Monday, April 9, 2018

Review - Robocop: Citizen's Arrest #1 (@boomstudios)


"--in Detroit's history, we've never see corruption like this--"

Robocop depicted Detroit as a city on the brink of complete desolation. The sad thing is that the real-world counterpart of the city isn't faring much better. In Robocop: Citizen's Arrest #1 from BOOM Studios, New Detroit offers a glimmer of hope for its citizens. The issue is written by Brian Wood, illustrated by Jorge Coelho, colored by Doug Garbark and lettered by Ed Dukeshire.

It's been decades since the RoboCop program first began. Corporations have taken over the schools and the government.and law enforcement is the biggest private contract of all. Traditional police forces no longer exist as all citizens are encouraged--and rewarded--to spy on their neighbors. There is only one authority on the streets: ROBOCOP.

Robocop was always about the privatization of militarization, but Wood eschews that somewhat by introducing a social component. Since the series is set decades after the character's original introduction in the film, Wood characterizes Robocop as a relic of a different era. The story here replaces him with a competitive mentality where the citizens are tasked with keeping the peace and Wood's take sets up a somewhat devilish take on the notion of justice. In fact, Wood's script is very much focused on establishing the series villain and the underlying premise of the new world Robocop is part of, relying on a fast-talking business executive and money-hungry citizens. The issue is paced well in this regard as Wood gets the characters where they need to be by the end of the issue without forcing things.

Coelho's art style is somewhat modern in its approach and very fitting for a Robocop story set in the present day. Each of the characters is illustrated with an attention to detail, courtesy of sharp, defining lines. Coelho lightens the tone considerably by illustrating the characters in an almost cartoonish fashion which also has the tendency to compress their physiques somewhat. Robocop in particular doesn't come across quite as a menacing as past incarnations while the new evil corporate schill looks sufficiently sleazy. Garbark's neon bright, pastel colors continue this optimistic pop, but he also works in darker tones here and there to let the reader know that all isn't necessarily well in New Detroit.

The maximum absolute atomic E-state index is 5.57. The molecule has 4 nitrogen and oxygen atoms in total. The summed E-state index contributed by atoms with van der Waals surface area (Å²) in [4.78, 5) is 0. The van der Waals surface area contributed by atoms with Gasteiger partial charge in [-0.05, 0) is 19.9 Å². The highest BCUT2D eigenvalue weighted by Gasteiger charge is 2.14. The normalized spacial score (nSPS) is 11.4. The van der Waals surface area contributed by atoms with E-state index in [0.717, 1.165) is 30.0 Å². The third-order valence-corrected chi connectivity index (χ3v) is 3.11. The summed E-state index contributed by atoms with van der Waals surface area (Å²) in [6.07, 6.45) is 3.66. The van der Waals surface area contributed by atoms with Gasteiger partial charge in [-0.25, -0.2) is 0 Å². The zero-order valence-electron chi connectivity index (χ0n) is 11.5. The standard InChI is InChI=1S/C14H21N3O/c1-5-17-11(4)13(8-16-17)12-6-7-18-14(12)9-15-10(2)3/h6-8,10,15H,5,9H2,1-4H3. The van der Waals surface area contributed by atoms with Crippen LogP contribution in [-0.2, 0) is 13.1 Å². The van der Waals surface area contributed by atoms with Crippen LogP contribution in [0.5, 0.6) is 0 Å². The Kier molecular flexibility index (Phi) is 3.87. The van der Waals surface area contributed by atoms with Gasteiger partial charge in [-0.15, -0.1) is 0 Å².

Robocop: Citizen's Arrest #1 is a pretty low-key intro issue that taps into very real fears surrounding a social media surveillance state. Robocop is programmed to be a shell of his former self, losing the ability to make decisions that could mete out justice. Wood's approach to the character and franchise is pretty fresh and new, presenting a very cool twist on the concept of privatizing law enforcement. Coelho's illustrations are a great match for the new tone of the franchise. Robocop: Citizen's Arrest #1 is definitely a solid return to a very popular character who inhabits a seedy, depressing universe.

Robocop: Citizen's Arrest #1 is available April 11.

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